I ordered the CF with quick-disconnect wiring to simplify the separation. The machines were supposed to be separated by a Felder technician in Sacramento before being shipped to D&M, but unfortunately that didn't happen. For perfectly understandable reasons D&M was unwilling to do the separation, so I had to visit their yard to handle it. This turned out to be entertaining, due to my lack of familiarity with the machines, the need for a tool I didn't have, the absence of instructions, etc. But Jon Wright of Felder in Sacramento arranged for Rudi Korsitzky, the lead Felder technician in Delaware, to give me a call, and with Rudi's advice the job was easy. A few of the photos below were taken at D&M's shop during the separation.

After the pallets had been unpacked it turned out that several significant pieces (including the sliding table!) were missing. I discovered I had just two pallet tags, labelled "2 of 3" and "3 of 3". This precipitated a search in D&M's freight yard, a check of the trucker's records, and finally a call to Felder in Sacramento. Sure enough, there was a sliding table with my name on it still in the Sacramento warehouse. Felder sent it to me promptly by FedEx Freight. Over the following two months most of the remaining parts trickled in from Felder's warehouse in Delaware. The hose for the dust collector arrived in mid September; that was the last piece I needed before I could begin making chips. As of this writing in late October 2004, three parts (a shaper cutterhead, a stop for the CF's rolling carriage, and the reducer that connects the dust collector to its hose) are still MIA.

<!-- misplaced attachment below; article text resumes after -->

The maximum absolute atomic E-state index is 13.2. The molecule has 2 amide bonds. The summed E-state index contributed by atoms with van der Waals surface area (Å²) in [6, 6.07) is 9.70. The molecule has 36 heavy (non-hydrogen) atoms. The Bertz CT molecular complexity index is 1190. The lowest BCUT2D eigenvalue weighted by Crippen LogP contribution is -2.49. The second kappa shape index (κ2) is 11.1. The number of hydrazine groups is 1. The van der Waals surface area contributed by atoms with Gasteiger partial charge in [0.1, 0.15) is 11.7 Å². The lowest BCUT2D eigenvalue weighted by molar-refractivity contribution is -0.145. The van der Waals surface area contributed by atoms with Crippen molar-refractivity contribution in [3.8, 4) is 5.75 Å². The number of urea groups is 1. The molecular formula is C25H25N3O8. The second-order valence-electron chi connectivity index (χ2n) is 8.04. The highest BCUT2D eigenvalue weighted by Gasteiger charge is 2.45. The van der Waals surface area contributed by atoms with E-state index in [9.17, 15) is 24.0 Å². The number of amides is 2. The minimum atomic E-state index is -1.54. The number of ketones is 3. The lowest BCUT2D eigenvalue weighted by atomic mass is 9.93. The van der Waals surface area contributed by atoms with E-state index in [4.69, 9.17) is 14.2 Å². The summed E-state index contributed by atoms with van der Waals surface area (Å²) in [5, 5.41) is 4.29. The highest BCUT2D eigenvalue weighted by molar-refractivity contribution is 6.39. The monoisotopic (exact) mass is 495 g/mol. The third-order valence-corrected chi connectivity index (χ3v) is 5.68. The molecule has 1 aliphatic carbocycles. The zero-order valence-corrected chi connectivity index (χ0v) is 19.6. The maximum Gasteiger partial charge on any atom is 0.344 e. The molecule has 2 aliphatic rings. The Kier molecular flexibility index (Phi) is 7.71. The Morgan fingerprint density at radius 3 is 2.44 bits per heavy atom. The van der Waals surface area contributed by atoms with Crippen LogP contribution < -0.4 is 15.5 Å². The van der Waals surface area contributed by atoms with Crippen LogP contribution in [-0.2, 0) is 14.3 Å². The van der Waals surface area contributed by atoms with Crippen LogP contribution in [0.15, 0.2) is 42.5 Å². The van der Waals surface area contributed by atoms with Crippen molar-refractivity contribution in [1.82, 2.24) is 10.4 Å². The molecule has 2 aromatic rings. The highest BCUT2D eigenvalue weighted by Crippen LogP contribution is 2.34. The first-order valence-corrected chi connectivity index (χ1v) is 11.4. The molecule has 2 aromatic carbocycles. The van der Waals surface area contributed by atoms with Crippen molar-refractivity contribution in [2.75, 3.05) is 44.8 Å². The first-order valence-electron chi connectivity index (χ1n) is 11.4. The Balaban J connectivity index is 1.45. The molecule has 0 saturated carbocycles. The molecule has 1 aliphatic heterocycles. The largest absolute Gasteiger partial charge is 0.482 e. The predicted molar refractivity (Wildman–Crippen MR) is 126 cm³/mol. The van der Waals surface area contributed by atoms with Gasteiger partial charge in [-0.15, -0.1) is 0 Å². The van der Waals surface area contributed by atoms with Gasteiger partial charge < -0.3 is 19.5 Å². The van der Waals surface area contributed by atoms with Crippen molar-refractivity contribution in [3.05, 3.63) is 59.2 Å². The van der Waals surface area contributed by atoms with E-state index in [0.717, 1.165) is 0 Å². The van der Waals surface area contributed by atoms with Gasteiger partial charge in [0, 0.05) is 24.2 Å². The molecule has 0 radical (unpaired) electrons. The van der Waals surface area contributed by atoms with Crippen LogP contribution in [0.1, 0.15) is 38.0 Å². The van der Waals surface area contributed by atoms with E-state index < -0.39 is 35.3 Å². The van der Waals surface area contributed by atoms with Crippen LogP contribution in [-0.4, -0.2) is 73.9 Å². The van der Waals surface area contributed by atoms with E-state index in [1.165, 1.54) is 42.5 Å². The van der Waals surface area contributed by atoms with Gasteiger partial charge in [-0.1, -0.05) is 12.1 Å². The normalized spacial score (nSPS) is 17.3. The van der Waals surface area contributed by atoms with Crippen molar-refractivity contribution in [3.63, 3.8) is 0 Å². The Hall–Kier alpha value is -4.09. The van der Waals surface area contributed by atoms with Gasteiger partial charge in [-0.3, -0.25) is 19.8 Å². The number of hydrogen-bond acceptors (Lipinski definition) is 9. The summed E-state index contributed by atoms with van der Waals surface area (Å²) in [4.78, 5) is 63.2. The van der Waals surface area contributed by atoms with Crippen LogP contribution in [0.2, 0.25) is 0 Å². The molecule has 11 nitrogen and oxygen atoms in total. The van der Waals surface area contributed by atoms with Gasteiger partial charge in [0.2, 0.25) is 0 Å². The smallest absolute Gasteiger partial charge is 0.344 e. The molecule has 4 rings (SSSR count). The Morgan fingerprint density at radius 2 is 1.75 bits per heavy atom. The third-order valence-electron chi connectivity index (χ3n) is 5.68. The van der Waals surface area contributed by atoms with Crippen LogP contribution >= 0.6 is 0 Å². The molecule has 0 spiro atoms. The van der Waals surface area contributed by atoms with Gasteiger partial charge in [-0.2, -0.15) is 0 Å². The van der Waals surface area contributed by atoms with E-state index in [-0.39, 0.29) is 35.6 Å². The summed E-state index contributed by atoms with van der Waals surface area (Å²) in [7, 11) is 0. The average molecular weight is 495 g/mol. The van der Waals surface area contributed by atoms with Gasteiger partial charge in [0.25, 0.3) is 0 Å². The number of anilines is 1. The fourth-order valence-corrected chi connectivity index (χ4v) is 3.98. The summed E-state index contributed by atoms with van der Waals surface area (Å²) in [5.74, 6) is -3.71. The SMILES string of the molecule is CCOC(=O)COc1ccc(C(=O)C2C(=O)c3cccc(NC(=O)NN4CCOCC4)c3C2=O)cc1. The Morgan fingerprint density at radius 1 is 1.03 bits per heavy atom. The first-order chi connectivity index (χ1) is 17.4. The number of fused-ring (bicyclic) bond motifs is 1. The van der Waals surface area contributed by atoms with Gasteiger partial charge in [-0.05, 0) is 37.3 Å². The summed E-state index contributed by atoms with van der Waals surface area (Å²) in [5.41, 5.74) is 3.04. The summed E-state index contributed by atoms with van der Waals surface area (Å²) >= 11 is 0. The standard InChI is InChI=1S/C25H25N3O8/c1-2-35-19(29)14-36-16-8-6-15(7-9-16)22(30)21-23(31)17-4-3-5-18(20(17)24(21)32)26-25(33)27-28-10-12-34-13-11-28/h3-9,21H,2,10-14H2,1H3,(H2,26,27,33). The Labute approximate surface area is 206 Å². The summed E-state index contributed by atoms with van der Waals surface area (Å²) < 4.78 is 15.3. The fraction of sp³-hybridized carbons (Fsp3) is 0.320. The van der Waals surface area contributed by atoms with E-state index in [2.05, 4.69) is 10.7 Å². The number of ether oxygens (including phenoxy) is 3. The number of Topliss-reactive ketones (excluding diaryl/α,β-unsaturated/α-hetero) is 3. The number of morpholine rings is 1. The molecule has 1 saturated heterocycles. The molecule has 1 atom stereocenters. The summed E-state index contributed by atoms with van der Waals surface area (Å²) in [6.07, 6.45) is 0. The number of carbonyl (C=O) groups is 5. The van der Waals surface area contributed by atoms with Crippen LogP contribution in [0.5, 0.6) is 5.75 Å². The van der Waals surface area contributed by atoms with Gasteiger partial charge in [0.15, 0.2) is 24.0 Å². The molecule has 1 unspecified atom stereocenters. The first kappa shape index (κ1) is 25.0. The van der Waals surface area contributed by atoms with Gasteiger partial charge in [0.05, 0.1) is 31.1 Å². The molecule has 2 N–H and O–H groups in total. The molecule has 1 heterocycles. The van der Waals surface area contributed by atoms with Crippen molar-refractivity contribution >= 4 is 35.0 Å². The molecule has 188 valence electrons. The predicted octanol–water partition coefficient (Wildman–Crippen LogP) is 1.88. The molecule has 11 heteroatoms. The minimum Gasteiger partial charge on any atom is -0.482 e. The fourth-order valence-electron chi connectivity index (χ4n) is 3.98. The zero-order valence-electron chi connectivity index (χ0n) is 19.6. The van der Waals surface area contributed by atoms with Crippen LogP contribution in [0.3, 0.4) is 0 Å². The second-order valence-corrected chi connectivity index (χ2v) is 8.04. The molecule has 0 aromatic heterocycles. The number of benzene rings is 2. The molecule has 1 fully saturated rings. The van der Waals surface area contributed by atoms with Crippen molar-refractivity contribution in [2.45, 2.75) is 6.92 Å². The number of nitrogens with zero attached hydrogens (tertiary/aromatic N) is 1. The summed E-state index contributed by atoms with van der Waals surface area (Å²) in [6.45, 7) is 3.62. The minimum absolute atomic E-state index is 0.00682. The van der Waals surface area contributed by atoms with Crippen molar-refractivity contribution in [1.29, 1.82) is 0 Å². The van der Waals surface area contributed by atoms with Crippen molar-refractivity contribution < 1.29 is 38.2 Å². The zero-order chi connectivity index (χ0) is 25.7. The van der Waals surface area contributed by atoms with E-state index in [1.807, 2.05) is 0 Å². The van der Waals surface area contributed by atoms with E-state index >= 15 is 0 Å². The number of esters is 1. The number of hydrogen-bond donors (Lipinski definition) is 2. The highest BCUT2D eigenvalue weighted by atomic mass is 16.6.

But that wasn't all. Much of the order arrived in unlabelled boxes, and quite a few parts weren't familiar to me, so it took a while to cross-check everything. Eventually I was sure I had extra parts as well as missing parts. Felder sent a return authorization, so I bundled up the extra stuff and sent it back to Delaware. I hope no one out there was missing a tilt-away power-feeder mount or an aluminum extension table during September.

The last phase of a Felder installation is the "commissioning." If you order it, Felder sends a technician out to your shop for a combined calibration and Q&A session. I had already taken advantage of David Best's site to get started on the calibration, but the commissioning process was still worthwhile. It cleared up the few remaining mysteries and provided several good suggestions for most effective use of the machines.

Now that you've made it this far, here's the delivery process in pictures. Click on any of the thumbnail photos below to see a larger version (and to page through the large photos sequentially if you choose).

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The new machines will fit just to the right of the post pictured here.

The pallet containing the saw/shaper and planer/jointer, plus some accessories in boxes, in the warehouse at D&M Transfer.

Red arrows mark the locations of bolts holding the machines together.